Saturday morning, August 5, is the last opportunity to watch Nathan Weyandt as he captures, bands, and releases birds, recording information for science. Weyandt is a Fisheries Biologist Aide for the Pennsylvania Fish and Boat Commission,

As the research requires opening the nets at dawn and monitoring birds for six hours, the hours are roughly between 6 a.m. and noon.

Audubon Benefits in Many Ways from Stephanie Frucella Memorial Fund

Audubon Benefits in Many Ways from Stephanie Frucella Memorial Fund

Jamestown, NY – When Jamestown residents Bob and Kathleen Frucella lost their daughter, a fourth grade teacher, they established a fund at Audubon Community Nature Center in her memory.

Since 2009, young people have earned their way to Summer Day Camps at Audubon Community Nature Center by receiving the Stephanie Frucella Memorial “Making A Difference” Scholarships.

As a child, Stephanie loved to come to the Audubon with her family to walk the trails and discover wildlife, flowers, and the beauty of nature. In her life, Stephanie strived daily to make a difference in the lives of her students and her community. Through this fund, her legacy continues.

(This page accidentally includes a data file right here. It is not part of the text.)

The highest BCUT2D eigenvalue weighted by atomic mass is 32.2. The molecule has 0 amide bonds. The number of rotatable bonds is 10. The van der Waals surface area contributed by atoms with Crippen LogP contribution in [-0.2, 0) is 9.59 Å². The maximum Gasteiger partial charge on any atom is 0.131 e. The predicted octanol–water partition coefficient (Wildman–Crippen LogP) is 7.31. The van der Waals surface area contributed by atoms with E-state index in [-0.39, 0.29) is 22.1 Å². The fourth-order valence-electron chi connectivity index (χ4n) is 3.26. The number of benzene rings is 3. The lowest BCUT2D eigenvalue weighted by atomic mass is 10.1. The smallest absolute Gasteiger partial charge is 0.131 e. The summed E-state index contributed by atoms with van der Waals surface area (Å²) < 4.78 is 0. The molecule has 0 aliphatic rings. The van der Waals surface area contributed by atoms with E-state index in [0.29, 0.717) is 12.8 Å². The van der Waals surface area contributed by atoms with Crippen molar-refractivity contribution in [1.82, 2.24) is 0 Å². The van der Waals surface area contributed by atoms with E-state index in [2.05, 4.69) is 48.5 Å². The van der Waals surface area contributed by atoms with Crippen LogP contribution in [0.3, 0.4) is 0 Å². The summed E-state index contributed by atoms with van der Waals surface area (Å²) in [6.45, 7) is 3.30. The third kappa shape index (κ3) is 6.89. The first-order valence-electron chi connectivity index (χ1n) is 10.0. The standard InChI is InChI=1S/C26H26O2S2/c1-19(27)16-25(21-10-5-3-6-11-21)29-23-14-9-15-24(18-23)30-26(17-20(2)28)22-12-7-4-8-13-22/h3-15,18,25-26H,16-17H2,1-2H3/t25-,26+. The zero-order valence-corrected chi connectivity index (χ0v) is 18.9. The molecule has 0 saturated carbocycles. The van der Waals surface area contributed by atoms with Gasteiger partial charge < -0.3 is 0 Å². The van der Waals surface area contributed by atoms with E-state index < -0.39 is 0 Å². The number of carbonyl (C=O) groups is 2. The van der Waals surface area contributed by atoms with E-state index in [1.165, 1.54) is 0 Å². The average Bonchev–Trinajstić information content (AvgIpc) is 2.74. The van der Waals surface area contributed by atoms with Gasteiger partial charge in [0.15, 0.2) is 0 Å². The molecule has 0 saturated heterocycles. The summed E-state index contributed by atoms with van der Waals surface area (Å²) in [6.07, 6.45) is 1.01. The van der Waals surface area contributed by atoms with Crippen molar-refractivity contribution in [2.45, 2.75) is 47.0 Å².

Preference for the merit-based scholarship is given to campers in grades five and up who have demonstrated interest in volunteering, giving back to their communities, mentoring others, or who wish to start volunteering as a counselor in training or junior counselor for Day Camps.

Audubon Community Nature Center Seeking Seasonal Naturalist to Begin October 2

Audubon Community Nature Center Seeking Seasonal Naturalist to Begin October 2

Jamestown, NY – Securing a position as a seasonal naturalist at Audubon Community Nature Center is an opportunity to earn money and have fun while getting some great experience.